MOM demonstrates the power of effective parameterization of distributed computing. Web services policy can bring similar profits. But rather than simply parameterizing the local operating characteristics of an application, as we so often do with property files or OS registries, it's about parameterizing all the characteristics of Web services transactions. Security clearly is the beginning, but reliability, transactional characteristics, Quality of Service (QoS) guarantees and expectations, and even message transformational parameters are all equally valid to decouple from an application and to make administrable.

Service Provider and Consumer Support
To support the SOA concept of runtime binding, policy must seamlessly integrate with existing Web services infrastructure, and be applicable across existing transactions. This is where the concept of a policy engine becomes attractive, as shown in Figure 1. A policy engine is a critical piece of Web services infrastructure that provides a point to administer, register, and apply policy to incoming Web services transactions.

Simple enforcement of policy is sufficient for some very basic security parameters that rely on unambiguous application of standards. For example, if policy only requires that transactions provide HTTP basic authentication credentials, it is something that's reasonable to delegate to the developer of the client. This is a clear requirement, easily written down and widely supported in existing SOAP development kits. In this role, the policy engine is little more than a simple application-level firewall.

However, the moment policy becomes more sophisticated and more dynamic, we have a problem. How do we effectively communicate complex policy requirements, which may continuously shift in response to changing business needs, to the client developer? How does the developer, using the Apache SOAP toolkit, accommodate a requirement for reliable message transmission, XML signature and canonicalization of the message envelope, and XML encryption of the body element? What happens when the OASIS WS-Security specification changes slightly, rendering our message traffic noncompliant?

Clearly, as policy grows in sophistication, the need for a Policy Application Point becomes critical. This can manifest as an agent application, shown in Figure 2, that can interpret policy documents, and dynamically apply policy assertions to Web services transactions at runtime. As policy changes, so too does decoration of a message in accordance with that policy. The agent can transform a message to be in compliance with the latest security specification; it also provides the mechanism for reliable messaging. This is the true promise of declarative policy. It realizes the dream of loose coupling by removing platform dependencies and assumptions from application code and putting the enforcement of policies into the hands of administrators, who can customize these in direct alignment with current business needs.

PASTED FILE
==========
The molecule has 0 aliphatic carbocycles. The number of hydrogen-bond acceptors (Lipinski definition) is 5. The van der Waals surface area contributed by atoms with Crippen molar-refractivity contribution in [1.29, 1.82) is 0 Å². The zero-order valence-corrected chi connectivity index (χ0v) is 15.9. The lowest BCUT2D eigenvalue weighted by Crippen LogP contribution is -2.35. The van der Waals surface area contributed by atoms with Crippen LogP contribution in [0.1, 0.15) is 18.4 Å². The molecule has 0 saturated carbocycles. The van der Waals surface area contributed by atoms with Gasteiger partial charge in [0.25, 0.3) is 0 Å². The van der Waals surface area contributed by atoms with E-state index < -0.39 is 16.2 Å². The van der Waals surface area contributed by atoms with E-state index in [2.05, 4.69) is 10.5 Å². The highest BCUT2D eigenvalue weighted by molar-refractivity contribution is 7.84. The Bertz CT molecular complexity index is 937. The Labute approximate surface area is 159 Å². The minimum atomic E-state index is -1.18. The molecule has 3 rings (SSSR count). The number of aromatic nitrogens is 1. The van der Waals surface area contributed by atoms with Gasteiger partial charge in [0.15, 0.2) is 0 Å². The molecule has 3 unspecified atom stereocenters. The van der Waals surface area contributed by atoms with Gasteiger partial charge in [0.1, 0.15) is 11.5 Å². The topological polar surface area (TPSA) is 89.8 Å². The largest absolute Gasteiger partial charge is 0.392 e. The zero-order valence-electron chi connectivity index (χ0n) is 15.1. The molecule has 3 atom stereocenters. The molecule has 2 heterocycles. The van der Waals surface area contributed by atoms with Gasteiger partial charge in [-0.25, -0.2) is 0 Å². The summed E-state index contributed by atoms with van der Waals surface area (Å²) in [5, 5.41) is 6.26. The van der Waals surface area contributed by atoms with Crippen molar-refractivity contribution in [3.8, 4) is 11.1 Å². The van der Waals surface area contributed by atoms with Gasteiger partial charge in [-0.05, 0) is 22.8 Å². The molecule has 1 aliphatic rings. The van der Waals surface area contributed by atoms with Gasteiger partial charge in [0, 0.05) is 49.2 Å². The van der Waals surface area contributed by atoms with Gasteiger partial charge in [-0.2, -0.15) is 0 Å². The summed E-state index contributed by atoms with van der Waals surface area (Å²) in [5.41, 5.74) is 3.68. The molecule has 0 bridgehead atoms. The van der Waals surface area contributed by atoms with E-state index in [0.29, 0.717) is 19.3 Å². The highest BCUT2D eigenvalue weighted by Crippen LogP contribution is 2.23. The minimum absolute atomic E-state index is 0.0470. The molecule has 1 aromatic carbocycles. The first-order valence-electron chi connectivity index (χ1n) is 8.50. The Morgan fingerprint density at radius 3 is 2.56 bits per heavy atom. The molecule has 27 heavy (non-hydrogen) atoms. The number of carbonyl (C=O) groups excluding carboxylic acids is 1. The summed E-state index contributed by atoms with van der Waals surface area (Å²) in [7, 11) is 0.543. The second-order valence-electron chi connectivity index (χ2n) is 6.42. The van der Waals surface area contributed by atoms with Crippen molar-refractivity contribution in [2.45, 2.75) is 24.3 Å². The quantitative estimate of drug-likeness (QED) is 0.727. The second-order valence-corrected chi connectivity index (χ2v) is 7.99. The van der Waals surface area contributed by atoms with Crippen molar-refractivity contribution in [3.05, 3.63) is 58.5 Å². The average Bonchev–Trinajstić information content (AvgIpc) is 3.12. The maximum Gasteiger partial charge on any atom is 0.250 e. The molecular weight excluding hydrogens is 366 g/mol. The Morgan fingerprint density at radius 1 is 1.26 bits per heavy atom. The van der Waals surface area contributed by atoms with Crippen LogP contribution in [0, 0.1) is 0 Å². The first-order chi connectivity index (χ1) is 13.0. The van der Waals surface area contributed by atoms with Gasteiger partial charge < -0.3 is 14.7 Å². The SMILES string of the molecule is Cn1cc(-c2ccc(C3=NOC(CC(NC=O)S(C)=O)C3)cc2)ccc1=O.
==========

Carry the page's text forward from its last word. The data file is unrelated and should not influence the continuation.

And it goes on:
More Stories By Toufic Boubez

Toufic Boubez is the co-founder and CTO of Layer 7 Technologies. Prior to co-founding Layer 7 Technologies, he was the chief Web services architect for IBM's Software Group and drove their early XML and Web services strategies. Toufic co-authored the original UDDI API specification. He’s the co-editor of the W3C WS-Policy specification, and is a co-author of the WS-Trust, WS-SecureConversation, and WS-Federation specifications. Toufic is a sought-after presenter and has chaired XML and Web services conferences. In 2002, InfoWorld named Toufic to its “Ones to Watch” list. An author of many publications, one of his most recent books is "Building Web Services with Java: Making Sense of XML, SOAP, WSDL, and UDDI."

More Stories By Scott Morrison

K. Scott Morrison is the Chief Technology Officer and Chief Architect at Layer 7 Technologies, where he is leading a team developing the next generation of security infrastructure for cloud computing and SOA. An architect and developer of highly scalable, enterprise systems for over 20 years, Scott has extensive experience across industry sectors as diverse as health, travel and transportation, and financial services. He has been a Director of Architecture and Technology at Infowave Software, a leading maker of wireless security and acceleration software for mobile devices, and was a senior architect at IBM. Before shifting to the private sector, Scott was with the world-renowned medical research program of the University of British Columbia, studying neurodegenerative disorders using medical imaging technology.

Scott is a dynamic, entertaining and highly sought-after speaker. His quotes appear regularly in the media, from the New York Times, to the Huffington Post and the Register. Scott has published over 50 book chapters, magazine articles, and papers in medical, physics, and engineering journals. His work has been acknowledged in the New England Journal of Medicine, and he has published in journals as diverse as the IEEE Transactions on Nuclear Science, the Journal of Cerebral Blood Flow, and Neurology. He is the co-author of the graduate text Cloud Computing, Principles, Systems and Applications published by Springer, and is on the editorial board of Springer’s new Journal of Cloud Computing Advances, Systems and Applications (JoCCASA). He co-authored both Java Web Services Unleashed and Professional JMS. Scott is an editor of the WS-I Basic Security Profile (BSP), and is co-author of the original WS-Federation specification. He is a recent co-author of the Cloud Security Alliance’s Security Guidance for Critical Areas of Focus in Cloud Computing, and an author of that organization’s Top Threats to Cloud Computing research. Scott was recently a featured speaker for the Privacy Commission of Canada’s public consultation into the privacy implications of cloud computing. He has even lent his expertise to the film and television industry, consulting on a number of features including the X-Files. Scott’s current interests are in cloud computing, Web services security, enterprise architecture and secure mobile computing—and of course, his wife and two great kids.

Layer 7 Technologies: http://www.layer7tech.com
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More Stories By Maryann Hondo

Maryann Hondo is the security architect for emerging technology at IBM, concentrating on XML security. She is one of the coauthors of the WS-Security, Policy, Trust and Secure Conversation specifications announced by IBM and other business partners. Before joining the emerging technology group she managed the IBM Tivoli Jonah team (IETF PKIX reference implementation) and was security architect for Lotus e-Suite participating in the development of Java Security (JAAS).